Since $$\lim_{v\rightarrow1^{-}}f(1-v)=\infty$$, this shows that $$v_{t}(x_{0},t)\rightarrow{\infty}$$ as $$t\rightarrow{t_{q}}$$. Therefore, we can conclude that v quenches at the point $$x_{0}$$ when $$t\rightarrow t_{q}$$. □

We next give the condition that guarantees the occurrence of quenching in a finite time.

### Theorem 4.2

There exists a finite time $$t^{*}$$ such that the integral equation (5) has no continuous nonnegative solutions v with $$v(x,t)<1$$ for every $$x \in[0,l]$$ and for $$t>t^{*}$$.

### Proof

Suppose that the integral equation (5) has a continuous solution v with $$v(x,t)<1$$ for any $$(x,t)\in[0,l] \times[0,t_{2}]$$, where $$t_{2}$$ is determined later. Without loss of generality, let us consider integral (5) at the point $$x=x_{0}$$

$$v(x_{0},t)= \int_{0}^{t}G_{\alpha}(x_{0},t- \tau ;x_{0},0)f \bigl(1-v(x_{0},\tau) \bigr)\,d\tau$$

for $$t \in[0,t_{2}]$$. We then choose $$t_{2}$$ where $$t_{2}$$ satisfies

$$\int_{0}^{t_{2}}G_{\alpha}(x_{0},t_{2}- \tau;x_{0},0)\,d\tau\geq \int _{0}^{1}\frac{1}{f(1-r)}\,dr.$$

Since $$G_{\alpha}$$ is decreasing with respect to t, we obtain that

$$v(x_{0},t)= \int_{0}^{t}G_{\alpha}(x_{0},t- \tau ;x_{0},0)f \bigl(1-v(x_{0},\tau) \bigr)\,d\tau\geq{J(t)}$$

with $$J(t) = \int_{0}^{t}G_{\alpha}(x_{0},t_{2}-\tau ;x_{0},0)f(1-v(x_{0},\tau))\,d\tau$$. We then have that

\begin{aligned} \frac{dJ(t)}{dt}&=G_{\alpha}(x_{0},t_{2}-t;x_{0},0)f \bigl(1-v(x_{0},t) \bigr) \\ &\geq{G_{\alpha}(x_{0},t_{2}-t;x_{0},0)f \bigl(1-J(t) \bigr)} \end{aligned}

for any $$t \in[0,t_{2}]$$. Then, since $$J(t_{2})=v(x_{0},t)<1$$, we have

$$\int_{0}^{1}\frac{1}{f(1-r)}\,dr> \int_{0}^{J({t}_{2})}\frac {1}{f(1-J(t))}\,dJ\geq{ \int_{0}^{t_{2}}G_{\alpha}(x_{0},t_{2}-t;x_{0},0)\,dt},$$

which contradicts the definition of $$t_{2}$$. Therefore, this theorem is proved completely. □

## 5 Single quenching point

The next theorem shows that the point $$x_{0}$$ is the single quenching point.

### Theorem 5.1

Assume that the solution $$v(x,t)$$ of problem (1) attains, for $$t \in(0,t_{q})$$, its maximum at $$(x_{0},t)$$. If $$v(x_{0},t)$$ converges to 1 as t approaches to $$t_{q}$$, then v quenches at $$x_{0}$$. Moreover, $$x_{0}$$ is the single quenching point.

### Proof

It follows from Theorem 4.1 that v quenches at the point $$x_{0}$$. We next show that v quenches only at the point $$x_{0}$$. Since $$v(x_{0},t)$$ exists for $$t \in(0,t_{q})$$, we set $$\omega(t)=v(x_{0},t)$$ for $$t \in(0,t_{q})$$. Then problem (1) is equivalent to the following two initial-boundary value problems:

\begin{aligned}[c] &\frac{\partial v}{\partial t}={_{\mathrm{RL}}D_{t}^{1-\alpha}} \frac{\partial^{2} v}{\partial x^{2}} \quad\text{for } (x,t) \in(0,x_{0}) \times(0,t_{q}), \\ &v(x,0)=0 \quad\text{for } 0\leq{x}\leq{x_{0}}, \\ & v(0,t)=0\quad\text{and}\quad v(x_{0},t) = \omega(t)\quad \text{for } 0< t< t_{q}, \end{aligned}
(9)

and

\begin{aligned}[c] &\frac{\partial v}{\partial t}={_{\mathrm{RL}}D_{t}^{1-\alpha}} \frac{\partial^{2} v}{\partial x^{2}}\quad\text{for } (x,t) \in(x_{0},l) \times(0,t_{q}), \\ &v(x,0)=0\quad\text{for } {x_{0}}\leq{x}\leq{l}, \\ &v(x_{0},t)=\omega(t)\quad\text{and}\quad v(l,t) = 0\quad \text{for } 0< t< t_{q}. \end{aligned}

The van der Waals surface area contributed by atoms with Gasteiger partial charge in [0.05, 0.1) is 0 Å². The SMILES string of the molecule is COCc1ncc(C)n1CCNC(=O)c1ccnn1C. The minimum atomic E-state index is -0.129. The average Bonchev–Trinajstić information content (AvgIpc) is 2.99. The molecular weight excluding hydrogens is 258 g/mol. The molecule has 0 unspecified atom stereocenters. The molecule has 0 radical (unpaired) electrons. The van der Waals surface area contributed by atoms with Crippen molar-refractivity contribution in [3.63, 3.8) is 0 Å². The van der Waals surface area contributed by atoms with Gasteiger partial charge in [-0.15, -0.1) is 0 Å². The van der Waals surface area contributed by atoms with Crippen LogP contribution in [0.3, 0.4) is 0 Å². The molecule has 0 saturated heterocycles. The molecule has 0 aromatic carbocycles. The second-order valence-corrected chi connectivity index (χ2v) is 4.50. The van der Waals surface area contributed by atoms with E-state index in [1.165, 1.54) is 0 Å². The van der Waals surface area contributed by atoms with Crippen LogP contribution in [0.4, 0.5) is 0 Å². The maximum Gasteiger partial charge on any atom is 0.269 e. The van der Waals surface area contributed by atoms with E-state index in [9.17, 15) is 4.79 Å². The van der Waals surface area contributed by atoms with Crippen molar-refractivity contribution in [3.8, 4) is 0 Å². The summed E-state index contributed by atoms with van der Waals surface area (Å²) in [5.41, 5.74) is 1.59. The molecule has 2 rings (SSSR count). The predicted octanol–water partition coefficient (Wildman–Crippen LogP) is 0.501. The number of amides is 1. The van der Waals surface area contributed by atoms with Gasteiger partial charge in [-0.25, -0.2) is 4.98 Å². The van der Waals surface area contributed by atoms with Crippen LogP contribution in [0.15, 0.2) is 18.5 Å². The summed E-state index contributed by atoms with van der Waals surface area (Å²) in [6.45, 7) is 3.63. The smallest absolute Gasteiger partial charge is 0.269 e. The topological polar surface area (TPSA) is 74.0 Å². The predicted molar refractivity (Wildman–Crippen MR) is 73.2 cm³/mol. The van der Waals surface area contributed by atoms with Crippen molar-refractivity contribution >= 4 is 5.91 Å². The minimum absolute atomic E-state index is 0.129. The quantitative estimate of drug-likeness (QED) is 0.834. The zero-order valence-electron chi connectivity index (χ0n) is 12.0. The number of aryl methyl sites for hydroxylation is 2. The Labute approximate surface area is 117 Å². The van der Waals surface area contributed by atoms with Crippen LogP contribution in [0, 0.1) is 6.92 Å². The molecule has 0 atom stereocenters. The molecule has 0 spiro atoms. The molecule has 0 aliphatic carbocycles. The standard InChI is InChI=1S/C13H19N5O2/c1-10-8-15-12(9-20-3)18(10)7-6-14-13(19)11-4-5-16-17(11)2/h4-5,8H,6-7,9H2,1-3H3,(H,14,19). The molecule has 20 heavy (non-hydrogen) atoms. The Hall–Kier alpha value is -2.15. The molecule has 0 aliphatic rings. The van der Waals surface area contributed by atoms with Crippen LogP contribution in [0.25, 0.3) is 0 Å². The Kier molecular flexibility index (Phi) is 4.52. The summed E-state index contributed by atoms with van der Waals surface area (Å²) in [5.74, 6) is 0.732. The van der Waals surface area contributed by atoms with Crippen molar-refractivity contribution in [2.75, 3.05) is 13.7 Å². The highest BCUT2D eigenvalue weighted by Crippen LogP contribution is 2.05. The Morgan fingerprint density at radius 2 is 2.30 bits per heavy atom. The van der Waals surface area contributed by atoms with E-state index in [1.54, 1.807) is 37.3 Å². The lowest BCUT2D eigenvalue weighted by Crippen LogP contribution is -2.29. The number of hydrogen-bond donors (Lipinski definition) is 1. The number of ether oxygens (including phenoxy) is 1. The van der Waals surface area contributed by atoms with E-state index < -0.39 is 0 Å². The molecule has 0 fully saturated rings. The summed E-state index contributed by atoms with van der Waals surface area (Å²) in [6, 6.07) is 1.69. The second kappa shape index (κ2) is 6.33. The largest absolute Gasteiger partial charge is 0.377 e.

(10)

By taking the Riemann-Liouville fractional integral of order $$1-\alpha$$ on both sides of equations (9) and (10) and using Lemma 1.1, we obtain

\begin{aligned}[c]&{_{\mathrm{C}}}D_{t}^{\alpha}v(x,t)= \frac{\partial^{2} v}{\partial x^{2}}\quad\text{for } (x,t) \in(0,x_{0}) \times(0,t_{q}), \\ & v(x,0)=0\quad\text{for } 0\leq{x}\leq{x_{0}}, \\ & v(0,t) = 0\quad\text{and}\quad v(x_{0},t) = \omega(t)\quad \text{for } 0< t< t_{q}, \end{aligned}
(11)

and

\begin{aligned}[c]&{_{\mathrm{C}}}D_{t}^{\alpha}v(x,t)= \frac{\partial^{2} v}{\partial x^{2}}\quad\text{for } (x,t)\in(x_{0},l) \times(0,t_{q}), \\ & v(x,0)=0\quad\text{for } {x_{0}}\leq{x}\leq{l}, \\ & v(x_{0},t) = \omega(t) \quad\text{and}\quad v(l,t) = 0\quad \text{for } 0< t< t_{q}. \end{aligned}
(12)

By the weak maximum principle for the Caputo fractional derivative [10], v attains its maximum at the point $$x_{0}$$ for each of problems (11) and (12). Since v is an increasing function of t for $$t \in(0,t_{q})$$, this implies that $${_{\mathrm{C}}}D_{t}^{\alpha}v(x,t)>0$$. Then, for any $$x \in (0,x_{0})$$, $$\frac{\partial^{2} v}{\partial x^{2}}={_{\mathrm{C}}}D_{t}^{\alpha }v(x,t)>0$$. Similarly, for any $$x \in(x_{0},l)$$, $$\frac{\partial^{2} v}{\partial x^{2}}={_{\mathrm{C}}}D_{t}^{\alpha}v(x,t) > 0$$. Hence, v is concave up for $$x \in(0,x_{0}) \cup(x_{0},l)$$. Since v attains its maximum at $$(x_{0},t)$$ for $$t \in(0,t_{q})$$ and v is concave up for $$x \in (0,x_{0}) \cup(x_{0},l)$$, this means that there is only a point $$x_{0}$$ such that $$v(x_{0},t)$$ converges to 1 and $$v_{t}(x_{0},t)$$ goes to ∞ as t approaches to $$t_{q}$$. Hence, $$x_{0}$$ is the single quenching point. □

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## Acknowledgements

This research was funded by The Thailand Research Fund (MRG5980119).

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Correspondence to Panumart Sawangtong.

### Competing interests

The authors declare that they have no competing interests.

### Authors’ contributions

PS formulated the research problem and wrote the paper. PS and WS participated in the derivation of the mathematical results. Both authors read and approved the final manuscript.

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Sawangtong, W., Sawangtong, P. A single quenching point for a fractional heat equation based on the Riemann-Liouville fractional derivative with a nonlinear concentrate source. Bound Value Probl 2017, 97 (2017). https://doi.org/10.1186/s13661-017-0830-9